Today, however, Russian troops are not the only fear the citizens of Chechnya face. Beginning in 2004, "a new and increasingly militant armed group under the command of the son of Chechnya's President Akhmed Kadyrov, popularly known as the Kadyrovtsy, are blamed for an increasing portion of the 'disappearances' and many Chechens say they fear the Kadyrovtsy more than federal troops" ("Situation"). Clearly, the Russians do not only conduct all the atrocities taking place in Chechnya, but there are indications they are still committing the majority of abuses in the country. Studies of victims seeking asylum in other countries consistently show the routine use of rape and torture by Russian. The human rights organization, Human Rights Watch, reports,

During assessment and treatment, sixteen women and one man disclosed rape to clinicians at the Medical Foundation. In thirteen of these cases, the alleged perpetrators were Russian soldiers, in three cases they were said to be Russian police officers, and in one Chechen rebels. Of the seventeen rape victims, ten were Chechens, five of mixed Chechen-Russian parentage (including the woman who described being raped by Chechen fighters), and two were Russians. All rape survivors were interviewed by professionals with years of experience interviewing victims of rape and other forms of sexual violence. The Medical Foundation found their testimony reliable and consistent with that of other rape survivors ("Situation").

Human rights violations and terrorist activities continue to be the two greatest difficulties the Chechens face at the moment, and talks of peace are still stalled by the question of Chechen independence. Until the question is resolved, there will continue to be widespread violence inside and outside of Chechnya, and it would not be surprising to see the Russian army invade the area again, or begin new conflicts to suppress the Chechen rebels.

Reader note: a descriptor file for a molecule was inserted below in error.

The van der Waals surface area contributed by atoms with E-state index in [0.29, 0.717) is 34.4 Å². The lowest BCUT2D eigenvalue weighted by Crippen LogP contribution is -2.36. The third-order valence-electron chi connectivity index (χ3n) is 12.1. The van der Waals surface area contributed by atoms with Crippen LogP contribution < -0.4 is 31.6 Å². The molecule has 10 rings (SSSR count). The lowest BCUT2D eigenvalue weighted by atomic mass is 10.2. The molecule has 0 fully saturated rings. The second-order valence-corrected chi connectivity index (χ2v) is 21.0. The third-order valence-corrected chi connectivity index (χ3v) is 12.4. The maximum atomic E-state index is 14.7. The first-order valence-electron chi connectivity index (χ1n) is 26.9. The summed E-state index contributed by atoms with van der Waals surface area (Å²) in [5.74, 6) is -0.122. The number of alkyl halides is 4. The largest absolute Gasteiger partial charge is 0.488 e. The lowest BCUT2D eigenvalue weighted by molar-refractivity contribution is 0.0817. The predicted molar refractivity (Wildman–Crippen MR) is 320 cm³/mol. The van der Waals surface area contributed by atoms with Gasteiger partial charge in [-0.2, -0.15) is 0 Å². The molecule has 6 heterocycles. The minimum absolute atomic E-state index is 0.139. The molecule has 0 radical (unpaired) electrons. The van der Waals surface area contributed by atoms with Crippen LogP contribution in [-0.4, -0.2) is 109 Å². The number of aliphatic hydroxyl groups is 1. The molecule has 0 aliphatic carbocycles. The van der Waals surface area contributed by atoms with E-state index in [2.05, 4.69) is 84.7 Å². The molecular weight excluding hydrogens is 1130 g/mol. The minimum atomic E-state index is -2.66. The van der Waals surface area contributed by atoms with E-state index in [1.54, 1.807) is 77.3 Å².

Today, Chechnya is at a critical crossroads. Chechen leaders cannot reach agreement with Russia over their status, and in the meantime, thousands of Chechen refugees live over the border in Ingushetia, their lives in limbo. In attempt to return Chechnya to "normalcy," many Russian and Chechen officials are "persuading" refugees to leave the camps and return to Chechnya, but the refugees are afraid of violence if they return. Refugees report, "officials promised them compensation for lost property should they return, and warned they would lose their right to humanitarian aid if they did not. They also said law enforcement officials threatened to plant bullets or narcotics on them if they did not leave" ("Situation"). Continually, Human Rights Watch has found that those refugees who have returned to Chechnya are living in squalid conditions with no running water or sewage facilities, and little food. The promises of compensation for property also have not materialized ("Situation"). Clearly, the situation in Chechnya has not improved, in fact, it has deteriorated, and the citizens of the country have little hope for the future at this point.

In conclusion, the crisis in Chechnya has roots far back in history, and it continues today unchecked. The future of Chechnya is uncertain, but what is certain is that continued violence and terrorism will continue on both sides as long as the issue of Chechen independence goes unresolved.

References

Author not Available. " The Situation in Chechnya and Ingushetia Deteriorates." HumanRightsWatch.org. 8 April 2004. 23 April 2004. http://hrw.org/english/docs/2004/04/07/russia8408.htm

Brzezinski, Zbigniew and Paige Sullivan, eds. Russia and the Commonwealth of Independent States: Documents, Data,… [END OF PREVIEW]